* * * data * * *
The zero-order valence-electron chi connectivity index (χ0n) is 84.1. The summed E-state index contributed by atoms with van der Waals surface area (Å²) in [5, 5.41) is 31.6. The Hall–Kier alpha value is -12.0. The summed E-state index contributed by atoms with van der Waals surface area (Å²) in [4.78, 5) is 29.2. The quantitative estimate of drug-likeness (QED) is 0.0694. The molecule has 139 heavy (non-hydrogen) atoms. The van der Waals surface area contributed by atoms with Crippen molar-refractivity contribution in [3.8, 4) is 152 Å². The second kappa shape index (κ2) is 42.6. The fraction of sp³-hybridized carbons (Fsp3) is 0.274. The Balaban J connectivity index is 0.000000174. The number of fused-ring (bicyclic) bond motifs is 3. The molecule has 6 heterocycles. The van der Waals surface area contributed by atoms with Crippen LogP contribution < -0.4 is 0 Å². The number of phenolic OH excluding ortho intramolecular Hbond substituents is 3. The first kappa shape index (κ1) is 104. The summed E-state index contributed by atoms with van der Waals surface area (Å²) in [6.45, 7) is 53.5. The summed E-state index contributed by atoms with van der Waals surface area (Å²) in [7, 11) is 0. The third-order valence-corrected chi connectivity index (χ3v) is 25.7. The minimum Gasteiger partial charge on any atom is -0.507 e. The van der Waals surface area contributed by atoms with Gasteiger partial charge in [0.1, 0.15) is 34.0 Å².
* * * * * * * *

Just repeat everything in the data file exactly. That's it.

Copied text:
The zero-order valence-electron chi connectivity index (χ0n) is 84.1. The summed E-state index contributed by atoms with van der Waals surface area (Å²) in [5, 5.41) is 31.6. The Hall–Kier alpha value is -12.0. The summed E-state index contributed by atoms with van der Waals surface area (Å²) in [4.78, 5) is 29.2. The quantitative estimate of drug-likeness (QED) is 0.0694. The molecule has 139 heavy (non-hydrogen) atoms. The van der Waals surface area contributed by atoms with Crippen molar-refractivity contribution in [3.8, 4) is 152 Å². The second kappa shape index (κ2) is 42.6. The fraction of sp³-hybridized carbons (Fsp3) is 0.274. The Balaban J connectivity index is 0.000000174. The number of fused-ring (bicyclic) bond motifs is 3. The molecule has 6 heterocycles. The van der Waals surface area contributed by atoms with Crippen LogP contribution < -0.4 is 0 Å². The number of phenolic OH excluding ortho intramolecular Hbond substituents is 3. The first kappa shape index (κ1) is 104. The summed E-state index contributed by atoms with van der Waals surface area (Å²) in [6.45, 7) is 53.5. The summed E-state index contributed by atoms with van der Waals surface area (Å²) in [7, 11) is 0. The third-order valence-corrected chi connectivity index (χ3v) is 25.7. The minimum Gasteiger partial charge on any atom is -0.507 e. The van der Waals surface area contributed by atoms with Gasteiger partial charge in [0.1, 0.15) is 34.0 Å².